W.

10 – 1

Director: Mike Leigh
Film: Happy-Go-Lucky
Studio: Miramax
Cast: Sally Hawkins, Eddie Marsan, Alexis Zegerman, Andrea Riseborough, Sinead Matthews
Website: http://www.happygoluckythemovie.com/
MPAA rating: R
First date: 2008
Distributor: Mirimax
US Release Date: 2008-10-10 (Limited release)
UK Release Date: 2008-04-18 (General release)
Image: http://images.popmatters.com/film_art/h/happy_go_lucky.jpg

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List number: 10

Happy-Go-Lucky

Mike Leigh

“In some respects, it is of course, different from quite a lot of my films. Of course it also has its dark moments. But yes, I did want to make a film when I started, and call it an “anti-miserablist film”. Its very hard actually, because I’ve been in the habit of saying that, you know, we are making a mess of the world and things, and things are bad, which they are obviously in every kind of way, and there yet people out there getting on with it. I think Poppy [Sally Hawkins] is just such a person. The current news from Gaza is such that just to say, blithely, “but we must all just be positive and not let it bring us down” — because it’s very hard to not be anything other than seriously depressed about it. But, however, people do get on with it. The “Poppys” of this world who are good teachers of the next or future generations and are cherishing and nurturing them are being positive and Poppy is a positive person, really. See, it’s all about that, and I think, and you haven’t said this, of course, but there are people who talk about Poppy as being “relentlessly cheerful” and relentlessly happy. I think that’s rubbish, basically. I don’t think she’s any of those things. I think she’s sensible, serious, committed, intelligent, sophisticated and has a sense of irony. But, she also has this great sense of humor which sometimes gets the better of her.”

— Mike Leigh as told to Matt Mazur on January 5th, 2008 in Manhattan Matt Mazur

Happy-Go-Lucky

Director: James Marsh
Film: Man on Wire
Studio: Magnolia Pictures
Cast: Philippe Petit, Jean-Louis Blondeau, Annie Allix, Jim Moore, Mark Lewis, Jean François Heckel, Barry Greenhouse
Website: http://www.manonwire.com/
MPAA rating: PG-13
Trailer: http://www.movieweb.com/video/V08G14adpuLSUY
First date: 2008
US Release Date: 2008-07-25 (Limited release)
UK Release Date: 2008-08-01 (Limited release)
Image: http://images.popmatters.com/film_art/m/man-on-wire-poster.jpg

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List number: 9

Man on Wire

James Marsh

Man on Wire is about more than a fantastic stunt. It is, implicitly, about September 11, 2001. Ultimately, when a police officer speculates that nothing like Philippe Petit’s act would be seen again, his words resonate, even though, in 1974, such poignance could not have been intended. It is also, unexpectedly, about friendship. The film’s interviews and reenactments narrate both the caper and the breaking of personal bonds. Man on Wire, quietly and powerfully, shows that it is possible to ask too much of those who care about you. Shaun Huston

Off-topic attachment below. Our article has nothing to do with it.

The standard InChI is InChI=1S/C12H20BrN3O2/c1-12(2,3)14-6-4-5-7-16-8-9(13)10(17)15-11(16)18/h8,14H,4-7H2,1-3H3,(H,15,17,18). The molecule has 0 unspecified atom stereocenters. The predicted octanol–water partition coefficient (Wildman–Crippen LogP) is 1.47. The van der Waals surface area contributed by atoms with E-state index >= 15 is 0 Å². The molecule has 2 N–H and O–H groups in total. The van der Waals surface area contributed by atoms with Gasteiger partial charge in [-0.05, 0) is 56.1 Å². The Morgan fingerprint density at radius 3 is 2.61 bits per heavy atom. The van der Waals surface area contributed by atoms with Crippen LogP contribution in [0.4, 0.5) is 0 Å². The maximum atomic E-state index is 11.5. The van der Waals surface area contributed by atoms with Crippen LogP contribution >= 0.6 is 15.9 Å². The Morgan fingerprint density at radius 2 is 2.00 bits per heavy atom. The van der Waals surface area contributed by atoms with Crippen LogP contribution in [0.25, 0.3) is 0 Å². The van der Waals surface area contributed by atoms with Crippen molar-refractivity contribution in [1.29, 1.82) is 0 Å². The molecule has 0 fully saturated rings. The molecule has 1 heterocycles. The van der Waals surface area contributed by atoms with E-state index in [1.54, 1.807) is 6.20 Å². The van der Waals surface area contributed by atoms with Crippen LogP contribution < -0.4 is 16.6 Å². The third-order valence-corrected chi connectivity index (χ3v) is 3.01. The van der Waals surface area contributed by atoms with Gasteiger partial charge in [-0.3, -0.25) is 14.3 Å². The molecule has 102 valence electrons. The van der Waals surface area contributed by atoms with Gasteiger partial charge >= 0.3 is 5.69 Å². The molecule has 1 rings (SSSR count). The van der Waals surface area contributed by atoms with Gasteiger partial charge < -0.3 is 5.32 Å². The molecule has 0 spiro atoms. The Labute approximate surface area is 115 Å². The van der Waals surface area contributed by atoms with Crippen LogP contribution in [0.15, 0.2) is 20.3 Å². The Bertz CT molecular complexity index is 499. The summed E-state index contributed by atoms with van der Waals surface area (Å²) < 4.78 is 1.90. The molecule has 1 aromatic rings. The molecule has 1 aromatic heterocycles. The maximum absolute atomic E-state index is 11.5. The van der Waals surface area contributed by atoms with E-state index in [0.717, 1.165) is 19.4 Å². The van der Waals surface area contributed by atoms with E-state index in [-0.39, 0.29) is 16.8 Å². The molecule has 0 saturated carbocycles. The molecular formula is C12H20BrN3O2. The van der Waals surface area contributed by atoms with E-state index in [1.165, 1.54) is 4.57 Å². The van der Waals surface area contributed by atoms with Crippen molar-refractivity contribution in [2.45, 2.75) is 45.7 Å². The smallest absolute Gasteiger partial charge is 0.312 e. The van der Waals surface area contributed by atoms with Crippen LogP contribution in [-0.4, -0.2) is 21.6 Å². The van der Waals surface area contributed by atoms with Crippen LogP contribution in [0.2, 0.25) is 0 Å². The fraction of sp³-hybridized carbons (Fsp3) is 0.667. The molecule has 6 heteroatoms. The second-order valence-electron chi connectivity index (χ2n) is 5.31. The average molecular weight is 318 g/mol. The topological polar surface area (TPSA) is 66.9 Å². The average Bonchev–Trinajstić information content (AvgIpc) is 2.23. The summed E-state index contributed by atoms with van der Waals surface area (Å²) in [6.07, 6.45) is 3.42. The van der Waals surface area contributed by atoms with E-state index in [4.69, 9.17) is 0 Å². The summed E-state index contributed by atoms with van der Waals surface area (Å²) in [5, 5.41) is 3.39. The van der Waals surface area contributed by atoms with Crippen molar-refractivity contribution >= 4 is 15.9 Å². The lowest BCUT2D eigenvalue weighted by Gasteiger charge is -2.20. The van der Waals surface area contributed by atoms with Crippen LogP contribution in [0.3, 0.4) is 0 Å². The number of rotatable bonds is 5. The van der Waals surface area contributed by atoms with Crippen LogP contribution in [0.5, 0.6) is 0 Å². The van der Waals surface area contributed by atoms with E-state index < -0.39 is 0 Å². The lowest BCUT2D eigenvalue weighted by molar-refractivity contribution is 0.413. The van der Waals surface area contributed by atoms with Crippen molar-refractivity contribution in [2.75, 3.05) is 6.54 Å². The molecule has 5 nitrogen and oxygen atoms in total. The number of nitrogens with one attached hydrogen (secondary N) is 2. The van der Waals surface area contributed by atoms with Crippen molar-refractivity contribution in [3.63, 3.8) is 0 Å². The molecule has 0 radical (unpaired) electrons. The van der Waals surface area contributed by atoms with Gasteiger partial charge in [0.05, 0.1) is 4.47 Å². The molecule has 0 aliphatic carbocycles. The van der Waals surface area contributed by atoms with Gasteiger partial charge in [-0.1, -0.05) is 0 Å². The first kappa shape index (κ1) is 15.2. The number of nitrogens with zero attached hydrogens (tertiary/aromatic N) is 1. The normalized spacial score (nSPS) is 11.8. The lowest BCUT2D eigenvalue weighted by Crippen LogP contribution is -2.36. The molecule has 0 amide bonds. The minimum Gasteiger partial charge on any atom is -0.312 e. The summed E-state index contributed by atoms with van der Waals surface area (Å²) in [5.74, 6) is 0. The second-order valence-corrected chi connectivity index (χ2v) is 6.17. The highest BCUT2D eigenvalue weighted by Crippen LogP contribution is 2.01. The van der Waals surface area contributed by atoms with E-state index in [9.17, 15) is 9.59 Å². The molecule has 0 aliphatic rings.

Man on Wire

Director: David Fincher
Film: The Curious Case of Benjamin Button
Studio: Paramount Pictures
Cast: Brad Pitt, Cate Blanchett, Taraji P. Henson, Tilda Swinton, Elle Fanning, Julia Ormond, Jason Flemying, Elias Koteas, Jared Harris
Website: http://www.benjaminbutton.com/
MPAA rating: PG-13
First date: 2008
US Release Date: 2008-12-25 (General release)
UK Release Date: 2009-02-06 (General release)
Image: http://images.popmatters.com/film_art/b/benjamin-button-poster.jpg

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List number: 8

The Curious Case of Benjamin Button

David Fincher

Even with the lashings of southern cornpone and the hard-to-swallow plot machinations — courtesy of writer Eric “Forrest Gump” Roth — David Fincher’s darkly gorgeous romance just about takes your breath away. Brad Pitt does his best acting in years as the eternal innocent, a foundling abandoned in New Orleans at the end of World War I who gets younger as he gets older, while Cate Blanchett glows as his naturally-aging beloved. When the two meet in the middle of their lives, for those few perfect years, the film takes on the shimmer of fable. Chris Barsanti

The Curious Case of Benjamin Button

Director: Sam Mendes
Film: Revolutionary Road
Studio: Paramount Vantage
Cast: Leonardo DiCaprio, Kate Winslet, Kathy Bates, Michael Shannon, David Harbour, Kathryn Hahn